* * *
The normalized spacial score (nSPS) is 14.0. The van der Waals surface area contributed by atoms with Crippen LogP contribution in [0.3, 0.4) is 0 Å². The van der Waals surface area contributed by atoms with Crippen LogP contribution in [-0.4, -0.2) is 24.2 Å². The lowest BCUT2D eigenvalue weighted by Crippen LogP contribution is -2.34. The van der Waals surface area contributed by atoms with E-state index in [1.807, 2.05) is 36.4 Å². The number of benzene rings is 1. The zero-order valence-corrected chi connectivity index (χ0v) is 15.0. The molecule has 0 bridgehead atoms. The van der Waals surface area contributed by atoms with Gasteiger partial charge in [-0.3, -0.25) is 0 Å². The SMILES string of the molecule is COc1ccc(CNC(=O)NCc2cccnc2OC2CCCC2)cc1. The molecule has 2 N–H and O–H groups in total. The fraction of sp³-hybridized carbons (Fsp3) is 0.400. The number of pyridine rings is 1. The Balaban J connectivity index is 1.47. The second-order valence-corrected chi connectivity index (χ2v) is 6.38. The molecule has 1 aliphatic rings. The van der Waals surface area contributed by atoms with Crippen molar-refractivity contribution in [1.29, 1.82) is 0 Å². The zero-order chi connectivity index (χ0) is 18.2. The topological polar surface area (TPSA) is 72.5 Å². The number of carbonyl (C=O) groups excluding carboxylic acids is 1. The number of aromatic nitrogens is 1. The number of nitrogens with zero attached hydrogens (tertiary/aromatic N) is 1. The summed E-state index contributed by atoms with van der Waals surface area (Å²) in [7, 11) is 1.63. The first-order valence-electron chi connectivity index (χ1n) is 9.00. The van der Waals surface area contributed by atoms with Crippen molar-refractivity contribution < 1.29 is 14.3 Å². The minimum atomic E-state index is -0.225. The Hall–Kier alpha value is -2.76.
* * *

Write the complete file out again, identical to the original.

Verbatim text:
The normalized spacial score (nSPS) is 14.0. The van der Waals surface area contributed by atoms with Crippen LogP contribution in [0.3, 0.4) is 0 Å². The van der Waals surface area contributed by atoms with Crippen LogP contribution in [-0.4, -0.2) is 24.2 Å². The lowest BCUT2D eigenvalue weighted by Crippen LogP contribution is -2.34. The van der Waals surface area contributed by atoms with E-state index in [1.807, 2.05) is 36.4 Å². The number of benzene rings is 1. The zero-order valence-corrected chi connectivity index (χ0v) is 15.0. The molecule has 0 bridgehead atoms. The van der Waals surface area contributed by atoms with Gasteiger partial charge in [-0.3, -0.25) is 0 Å². The SMILES string of the molecule is COc1ccc(CNC(=O)NCc2cccnc2OC2CCCC2)cc1. The molecule has 2 N–H and O–H groups in total. The fraction of sp³-hybridized carbons (Fsp3) is 0.400. The number of pyridine rings is 1. The Balaban J connectivity index is 1.47. The second-order valence-corrected chi connectivity index (χ2v) is 6.38. The molecule has 1 aliphatic rings. The van der Waals surface area contributed by atoms with Crippen molar-refractivity contribution in [1.29, 1.82) is 0 Å². The zero-order chi connectivity index (χ0) is 18.2. The topological polar surface area (TPSA) is 72.5 Å². The number of carbonyl (C=O) groups excluding carboxylic acids is 1. The number of aromatic nitrogens is 1. The number of nitrogens with zero attached hydrogens (tertiary/aromatic N) is 1. The summed E-state index contributed by atoms with van der Waals surface area (Å²) in [7, 11) is 1.63. The first-order valence-electron chi connectivity index (χ1n) is 9.00. The van der Waals surface area contributed by atoms with Crippen molar-refractivity contribution < 1.29 is 14.3 Å². The minimum atomic E-state index is -0.225. The Hall–Kier alpha value is -2.76.